I’m no historian, no economist, just an observer, looking back, reviewing the images through the lens of the naive 21-year old I was then. But in retrospect, I wonder if the bitter realities of how the “free-market” unfolded there struck the initial death-blow to Russians’ (and other former Soviet peoples’) euphoria after the fall of the Soviet empire.

I remember an old woman crying and shaking her fist one night in front of the Irish House grocery (where I’d blithely sipped Guinnesses). She wasn’t allowed to enter. (Why, why, why didn’t I put my hand on her shoulder and offer to buy her something?! Why are we so often too stupid and scared at 21 to see things?)

Another babushka (that’s “BAH-boosh-kah,” not “ba-BOOSH-ka,” just for the record) stopped me in the street one chilly day and asked me why I’d come to such a terrible place. An elderly rest room attendant in Leningrad-now-St-Petersburg-again told me tales of surviving the Blockade during WWII, and ended her story by declaring that this post-Soviet future terrified her more.

It was hard to imagine that a woman who’d endured relentless bombardment and starvation, unbearable cold and loss, and the most ruthless war the world has ever seen, could find the uncertainties of 1991 the most frightening of all. I sensed a certain flair for hyperbole, or at least a failure of memory. But I also felt she was sincerely fearful.

Leningrad, October 1941 (photo: RIA Novosti)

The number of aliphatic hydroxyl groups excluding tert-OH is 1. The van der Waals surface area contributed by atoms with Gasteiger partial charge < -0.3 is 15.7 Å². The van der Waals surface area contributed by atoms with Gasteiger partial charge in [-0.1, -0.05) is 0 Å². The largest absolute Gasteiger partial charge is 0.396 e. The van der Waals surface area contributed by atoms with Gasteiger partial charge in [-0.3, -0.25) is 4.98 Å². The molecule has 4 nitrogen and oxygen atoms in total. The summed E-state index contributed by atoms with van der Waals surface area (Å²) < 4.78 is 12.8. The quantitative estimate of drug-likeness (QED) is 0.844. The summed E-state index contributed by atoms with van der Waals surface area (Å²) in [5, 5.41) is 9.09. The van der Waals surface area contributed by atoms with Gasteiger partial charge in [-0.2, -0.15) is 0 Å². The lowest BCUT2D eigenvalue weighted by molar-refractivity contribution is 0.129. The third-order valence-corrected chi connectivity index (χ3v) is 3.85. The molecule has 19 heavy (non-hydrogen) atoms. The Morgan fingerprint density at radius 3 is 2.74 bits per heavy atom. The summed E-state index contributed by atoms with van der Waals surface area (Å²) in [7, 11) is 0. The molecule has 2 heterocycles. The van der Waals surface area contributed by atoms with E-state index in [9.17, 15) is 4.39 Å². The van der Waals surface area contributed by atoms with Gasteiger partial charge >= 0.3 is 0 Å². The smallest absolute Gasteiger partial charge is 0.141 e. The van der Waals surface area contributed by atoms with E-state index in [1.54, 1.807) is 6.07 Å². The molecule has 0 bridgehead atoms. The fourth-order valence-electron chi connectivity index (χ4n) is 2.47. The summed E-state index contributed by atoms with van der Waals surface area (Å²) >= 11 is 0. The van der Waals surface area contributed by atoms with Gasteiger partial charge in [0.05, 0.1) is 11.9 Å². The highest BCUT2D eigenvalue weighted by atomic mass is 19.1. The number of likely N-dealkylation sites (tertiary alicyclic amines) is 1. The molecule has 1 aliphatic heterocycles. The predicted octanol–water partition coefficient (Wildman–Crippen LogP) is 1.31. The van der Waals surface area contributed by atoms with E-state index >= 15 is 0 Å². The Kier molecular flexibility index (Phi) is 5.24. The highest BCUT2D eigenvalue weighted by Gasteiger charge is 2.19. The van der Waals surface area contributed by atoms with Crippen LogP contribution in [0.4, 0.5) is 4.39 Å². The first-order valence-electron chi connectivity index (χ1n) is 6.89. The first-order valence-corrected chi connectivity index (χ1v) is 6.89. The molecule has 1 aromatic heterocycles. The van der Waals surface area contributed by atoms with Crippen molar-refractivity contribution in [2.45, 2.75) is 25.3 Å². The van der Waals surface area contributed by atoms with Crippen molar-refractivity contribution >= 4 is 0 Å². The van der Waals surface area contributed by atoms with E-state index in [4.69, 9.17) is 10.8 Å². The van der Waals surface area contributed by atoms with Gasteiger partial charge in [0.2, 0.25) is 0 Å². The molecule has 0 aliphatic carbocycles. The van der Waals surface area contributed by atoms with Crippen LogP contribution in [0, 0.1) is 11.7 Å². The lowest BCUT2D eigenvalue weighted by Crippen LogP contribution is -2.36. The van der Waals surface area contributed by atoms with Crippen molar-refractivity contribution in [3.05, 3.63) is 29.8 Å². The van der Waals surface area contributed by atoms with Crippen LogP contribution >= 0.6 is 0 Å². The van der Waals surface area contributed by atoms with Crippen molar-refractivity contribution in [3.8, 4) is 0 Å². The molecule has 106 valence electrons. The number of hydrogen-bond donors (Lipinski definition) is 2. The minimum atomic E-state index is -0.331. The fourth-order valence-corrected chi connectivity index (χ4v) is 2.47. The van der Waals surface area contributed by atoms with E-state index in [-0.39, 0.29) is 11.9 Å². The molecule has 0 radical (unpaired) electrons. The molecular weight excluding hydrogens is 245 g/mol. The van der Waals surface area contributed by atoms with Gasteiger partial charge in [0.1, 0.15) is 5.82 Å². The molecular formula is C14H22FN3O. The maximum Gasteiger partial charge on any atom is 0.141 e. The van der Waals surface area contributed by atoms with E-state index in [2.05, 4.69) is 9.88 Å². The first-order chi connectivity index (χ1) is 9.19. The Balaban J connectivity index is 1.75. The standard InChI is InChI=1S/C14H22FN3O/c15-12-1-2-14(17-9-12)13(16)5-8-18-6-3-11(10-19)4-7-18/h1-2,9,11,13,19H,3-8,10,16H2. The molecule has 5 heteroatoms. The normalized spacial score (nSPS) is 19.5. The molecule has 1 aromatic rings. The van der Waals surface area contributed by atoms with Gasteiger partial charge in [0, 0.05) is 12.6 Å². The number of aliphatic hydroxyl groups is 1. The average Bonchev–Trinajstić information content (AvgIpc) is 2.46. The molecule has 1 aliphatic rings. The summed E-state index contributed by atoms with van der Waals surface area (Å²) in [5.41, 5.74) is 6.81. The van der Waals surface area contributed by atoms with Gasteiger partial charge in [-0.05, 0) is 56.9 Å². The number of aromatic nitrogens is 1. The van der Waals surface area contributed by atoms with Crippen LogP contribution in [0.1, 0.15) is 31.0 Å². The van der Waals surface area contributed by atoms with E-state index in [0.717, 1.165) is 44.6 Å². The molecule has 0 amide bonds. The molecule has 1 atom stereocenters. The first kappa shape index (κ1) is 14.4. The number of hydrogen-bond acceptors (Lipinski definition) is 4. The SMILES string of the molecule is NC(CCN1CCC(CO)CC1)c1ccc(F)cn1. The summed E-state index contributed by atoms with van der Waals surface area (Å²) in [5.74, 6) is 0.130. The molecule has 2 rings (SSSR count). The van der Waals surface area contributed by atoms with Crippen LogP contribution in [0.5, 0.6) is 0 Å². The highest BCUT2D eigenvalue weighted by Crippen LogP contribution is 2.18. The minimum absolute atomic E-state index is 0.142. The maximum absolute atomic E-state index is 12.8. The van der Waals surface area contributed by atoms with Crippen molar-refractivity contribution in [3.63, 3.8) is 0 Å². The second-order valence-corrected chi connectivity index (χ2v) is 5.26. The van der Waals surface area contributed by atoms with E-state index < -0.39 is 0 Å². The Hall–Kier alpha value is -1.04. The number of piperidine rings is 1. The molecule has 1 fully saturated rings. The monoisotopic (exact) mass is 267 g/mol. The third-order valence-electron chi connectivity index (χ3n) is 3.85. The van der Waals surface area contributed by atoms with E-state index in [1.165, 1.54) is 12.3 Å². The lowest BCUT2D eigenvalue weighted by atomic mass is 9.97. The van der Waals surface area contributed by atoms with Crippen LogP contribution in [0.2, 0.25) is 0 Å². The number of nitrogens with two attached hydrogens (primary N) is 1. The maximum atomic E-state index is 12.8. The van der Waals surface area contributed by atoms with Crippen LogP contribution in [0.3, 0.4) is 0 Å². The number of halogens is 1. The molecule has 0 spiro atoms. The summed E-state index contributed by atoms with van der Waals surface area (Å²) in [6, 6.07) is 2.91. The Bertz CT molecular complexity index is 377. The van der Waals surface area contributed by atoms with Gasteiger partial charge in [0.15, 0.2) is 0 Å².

Leningrad, October 1941 (photo: RIA Novosti)

There’s one last impression from my first Moscow day, one I’d almost forgotten. But it seems, only in retrospect, to eerily portend what would become of the last Russian revolution. Young black marketeers strutted up to us in Red Square and invited us to purchase military hats. When we declined, they invited us to dine with them at the Hotel Rossiya.

At the bar, a gigantic, flat-headed young man sitting next to me grinned wildly just before tearing the lid off a bottle of beer with his teeth. “Здесь (here) bar!” he said. “Здесь where I vork!”

We proceeded to share an elaborate multi-course dinner with two black marketeers and their haunted-eyed ladyfriends…whom, it seemed, the males shared between them. I doubt these entrepreneurs were more than 19 years old. But that night (and, as they explained, every night), they consumed a lavish feast at the Rossiya that would have cost many times the average Russian’s monthly salary.

They invited us to return the following night. We did not appear.

I have the sense that to many Russians’ minds, these are the men who stepped into the power vacuum that emerged in the wake of the Soviet Union’s collapse. Maybe not these exact thugs, but other, bigger-time thugs, opportunists with extensive criminal histories who knew how to seize the moment, or the oil industry, or whatever happened to be lying around for the taking. And now these delightful fellows are enjoying the bounties of freedom! The freedom to fly planeloads of hookers to alpine resorts! I imagine our young entrepreneurial dinner companions, now 40something, tearing the corks out of bottles of Cristal with their teeth somewhere on the French Riviera.

I wish I’d had the opportunity to witness something different that fall: a promise kept, courage rewarded, the birth of real, lasting freedom and opportunity. I especially wish that for the Russian friends I made, with whom I spent so many cold winter nights in warm kitchens.

Today, many Russians believe that the events of August, 1991 marked the beginning of their country’s inexorable decline—if they remember the putsch at all. The greatest tragedy of the coup, it seems, is that so many Russians view it, and the Soviet Union’s collapse, as a tragedy.

For an extremely well-written (and far better informed) explanation of the 1991 coup, its aftermath, and Russia’s so-called “August curse,” read this excellent article by Julia Ioffe for the New Yorker